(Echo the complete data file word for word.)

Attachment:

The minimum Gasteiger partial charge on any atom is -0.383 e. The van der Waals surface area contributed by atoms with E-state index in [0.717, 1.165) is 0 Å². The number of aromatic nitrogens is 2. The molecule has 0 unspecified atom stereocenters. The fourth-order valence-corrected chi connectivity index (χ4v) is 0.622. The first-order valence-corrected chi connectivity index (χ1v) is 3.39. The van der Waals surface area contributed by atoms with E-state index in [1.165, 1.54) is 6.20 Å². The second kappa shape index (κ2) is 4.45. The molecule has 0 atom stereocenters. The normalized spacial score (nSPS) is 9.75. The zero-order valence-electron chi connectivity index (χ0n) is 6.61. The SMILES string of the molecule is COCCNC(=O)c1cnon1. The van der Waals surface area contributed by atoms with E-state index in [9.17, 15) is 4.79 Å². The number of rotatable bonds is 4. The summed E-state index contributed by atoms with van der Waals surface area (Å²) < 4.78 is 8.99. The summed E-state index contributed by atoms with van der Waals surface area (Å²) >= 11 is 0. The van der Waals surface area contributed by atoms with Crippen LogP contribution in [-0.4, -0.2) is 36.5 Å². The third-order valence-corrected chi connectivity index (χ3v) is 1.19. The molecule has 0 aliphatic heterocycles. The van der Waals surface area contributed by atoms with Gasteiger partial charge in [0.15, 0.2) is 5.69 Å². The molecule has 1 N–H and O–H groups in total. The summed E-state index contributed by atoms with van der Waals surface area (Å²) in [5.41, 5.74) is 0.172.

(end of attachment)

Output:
The minimum Gasteiger partial charge on any atom is -0.383 e. The van der Waals surface area contributed by atoms with E-state index in [0.717, 1.165) is 0 Å². The number of aromatic nitrogens is 2. The molecule has 0 unspecified atom stereocenters. The fourth-order valence-corrected chi connectivity index (χ4v) is 0.622. The first-order valence-corrected chi connectivity index (χ1v) is 3.39. The van der Waals surface area contributed by atoms with E-state index in [1.165, 1.54) is 6.20 Å². The second kappa shape index (κ2) is 4.45. The molecule has 0 atom stereocenters. The normalized spacial score (nSPS) is 9.75. The zero-order valence-electron chi connectivity index (χ0n) is 6.61. The SMILES string of the molecule is COCCNC(=O)c1cnon1. The van der Waals surface area contributed by atoms with E-state index in [9.17, 15) is 4.79 Å². The number of rotatable bonds is 4. The summed E-state index contributed by atoms with van der Waals surface area (Å²) < 4.78 is 8.99. The summed E-state index contributed by atoms with van der Waals surface area (Å²) >= 11 is 0. The van der Waals surface area contributed by atoms with Crippen LogP contribution in [-0.4, -0.2) is 36.5 Å². The third-order valence-corrected chi connectivity index (χ3v) is 1.19. The molecule has 0 aliphatic heterocycles. The van der Waals surface area contributed by atoms with Gasteiger partial charge in [0.15, 0.2) is 5.69 Å². The molecule has 1 N–H and O–H groups in total. The summed E-state index contributed by atoms with van der Waals surface area (Å²) in [5.41, 5.74) is 0.172.